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Banned Books: Writers Speak Out

Published on March 15, 2012 by in Columns

Several weeks ago, I wrote about the Tucson Unified School District’s effort to remove nearly 100 books from its campuses, and the dismantling of ethnic studies programs by state officials.  (The overwhelming majority of those banned books were by writers of color, primarily targeting Chicano and Native-American authors.)  I also shared with you the story of the Librotraficante movement—a caravan of writers and volunteers gathering donated copies of the banned books, and “trafficking” them from Texas to Arizona, where they will be distributed to students.  They also intend to establish “underground libraries” in several cities, repositories for these banished books, in an effort to assert their First Amendment rights and preserve their cultural identity.

Timed to coincide with Tucson’s spring break, this week the caravan will make its way from Houston to Tucson, with stops along the way in San Antonio, El Paso, Mesilla, and Albuquerque.

Tony Diaz

Tony Diaz: “Arizona tried to erase our history. So we’re making more.”

I spoke with author Tony Diaz, the chief organizer of the Librotraficantes, about the turn of events that prompted him to act.  “From the wording of Arizona House Bill 2811, it is obvious that Arizona legislators put out a ‘hit’ on Tucson’s innovative and powerful Mexican American Studies Program.  That’s a shame because the curriculum Arizona legislators have villainized should have actually been a great source of pride for the TUSD and all of Arizona.  High school students were reading books like ‘Critical Race Theory,’ which I didn’t read until graduate school.  This means that officials were either racist or inept, neither of which makes for good stewards of government.  Arizona tried to erase our history.  So we’re making more.”

 

Denise Chavez

Denise Chavez: “All of the books on the banned book list have to do with human rights issues, class issues, issues of justice and equality.”

Denise Chávez, a Mesilla author whose books are used in school curricula across the country, told me, “Arizona is not New Mexico.  But we can see some of the same strains of intolerance here, past and present.  It’s time to awaken.  My father, E.E. Chávez, was punished for speaking Spanish here in the Las Cruces Schools.  I have seen pictures of immigrants shackled and paraded through Main Street in Las Cruces.  Read the Sound Off and see insecurity, contempt, fear and ugliness.  The common denominator is that all of the books on the banned book list have to do with human rights issues, class issues, issues of justice and equality and yes, the struggle of all people for what should be the basic tenets and principles of human rights.”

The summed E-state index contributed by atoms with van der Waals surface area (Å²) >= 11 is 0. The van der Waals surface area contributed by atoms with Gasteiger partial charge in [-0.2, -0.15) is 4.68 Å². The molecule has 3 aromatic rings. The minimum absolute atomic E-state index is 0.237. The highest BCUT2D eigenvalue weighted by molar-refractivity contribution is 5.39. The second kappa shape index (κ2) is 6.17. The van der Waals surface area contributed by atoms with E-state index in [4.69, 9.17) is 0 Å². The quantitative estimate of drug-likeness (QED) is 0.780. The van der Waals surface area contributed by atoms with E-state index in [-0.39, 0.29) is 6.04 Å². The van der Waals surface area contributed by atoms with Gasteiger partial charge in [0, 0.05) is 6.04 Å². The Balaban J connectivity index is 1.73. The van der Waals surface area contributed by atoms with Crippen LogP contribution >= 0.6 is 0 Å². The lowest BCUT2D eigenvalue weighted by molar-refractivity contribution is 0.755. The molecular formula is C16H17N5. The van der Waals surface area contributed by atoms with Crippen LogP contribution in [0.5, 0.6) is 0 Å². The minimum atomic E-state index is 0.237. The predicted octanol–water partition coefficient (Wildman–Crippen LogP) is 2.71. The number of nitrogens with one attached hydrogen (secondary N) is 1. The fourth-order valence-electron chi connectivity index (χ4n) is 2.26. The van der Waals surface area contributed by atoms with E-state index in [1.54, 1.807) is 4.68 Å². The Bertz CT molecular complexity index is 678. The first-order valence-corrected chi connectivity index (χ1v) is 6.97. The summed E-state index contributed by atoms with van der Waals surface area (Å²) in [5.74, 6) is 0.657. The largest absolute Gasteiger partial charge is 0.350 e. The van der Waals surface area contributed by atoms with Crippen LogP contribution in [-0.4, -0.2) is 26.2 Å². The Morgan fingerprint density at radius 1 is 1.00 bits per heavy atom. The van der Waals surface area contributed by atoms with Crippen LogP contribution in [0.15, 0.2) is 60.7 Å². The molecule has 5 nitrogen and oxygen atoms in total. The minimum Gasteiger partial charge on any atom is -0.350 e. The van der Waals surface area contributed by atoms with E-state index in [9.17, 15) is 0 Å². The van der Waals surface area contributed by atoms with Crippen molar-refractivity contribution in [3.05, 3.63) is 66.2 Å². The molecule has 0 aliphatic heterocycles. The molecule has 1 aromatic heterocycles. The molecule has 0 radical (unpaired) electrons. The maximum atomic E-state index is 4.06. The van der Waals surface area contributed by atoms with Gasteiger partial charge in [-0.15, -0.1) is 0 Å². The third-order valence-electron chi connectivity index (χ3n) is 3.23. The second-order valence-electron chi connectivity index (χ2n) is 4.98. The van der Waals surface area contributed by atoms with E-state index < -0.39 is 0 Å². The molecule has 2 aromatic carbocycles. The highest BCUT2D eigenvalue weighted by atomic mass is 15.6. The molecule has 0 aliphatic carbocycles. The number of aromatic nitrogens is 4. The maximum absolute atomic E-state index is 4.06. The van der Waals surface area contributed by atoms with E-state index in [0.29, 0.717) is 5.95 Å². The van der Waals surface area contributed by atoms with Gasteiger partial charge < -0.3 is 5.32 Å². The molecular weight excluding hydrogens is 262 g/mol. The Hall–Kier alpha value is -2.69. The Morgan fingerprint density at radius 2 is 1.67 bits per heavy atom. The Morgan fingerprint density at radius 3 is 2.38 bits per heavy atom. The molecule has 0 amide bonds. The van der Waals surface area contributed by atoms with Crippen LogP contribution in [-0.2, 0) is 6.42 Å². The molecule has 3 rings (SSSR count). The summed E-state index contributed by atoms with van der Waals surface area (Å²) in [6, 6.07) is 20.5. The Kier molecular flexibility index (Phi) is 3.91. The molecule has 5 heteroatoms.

I spoke with Rudolfo Anaya, whose “Bless Me, Ultima” is a staple in American classrooms—and is now banned in Tucson. “Unfortunately, I’m not new to this fascist problem that we have of people censoring books.  I have a box of newspaper clippings from all of the times my books have been thrown out of schools.  These writers that have been banned are, in most cases, the first generation in their families who have gone to college.  Banning these books tells our society that the country is willing to use our labor, but not letting us get into professional fields—by blocking off our access to education.  Look at what happened to the Dream Act.”  (Anaya’s latest novel, “Randy Lopez Goes Home,” deals with this issue.)

Rudolfo Anaya

Rudolfo Anaya: “Unfortunately, I’m not new to this fascist problem that we have of people censoring books.”

“Destroying and suppressing books puts fear in the heart of people.  In art, we incorporate our entire concept of ‘identity,’” said Anaya.  “I trust that there are good people in Arizona, who will fight back against this censorship.”

Albuquerque poet E.A. “Tony” Mares, who has written a poem entitled “Ode to Los Librotraficantes,” told me, “Each and every book is a reminder that we are free, thinking, reflecting creatures.  And no one, no government, no religion, no self-styled ‘leader,’ has the right or authority to tell us what to think, what to believe.”

The Librotraficante caravan will stop in Mesilla at 10am on Thursday, for a free event that’s open to the public.

You can read “Ode to Los Librotraficantes” here.

Originally printed in “Pulse,” 03/15/2012.
© Damien Willis, 2012.  All rights reserved.

 
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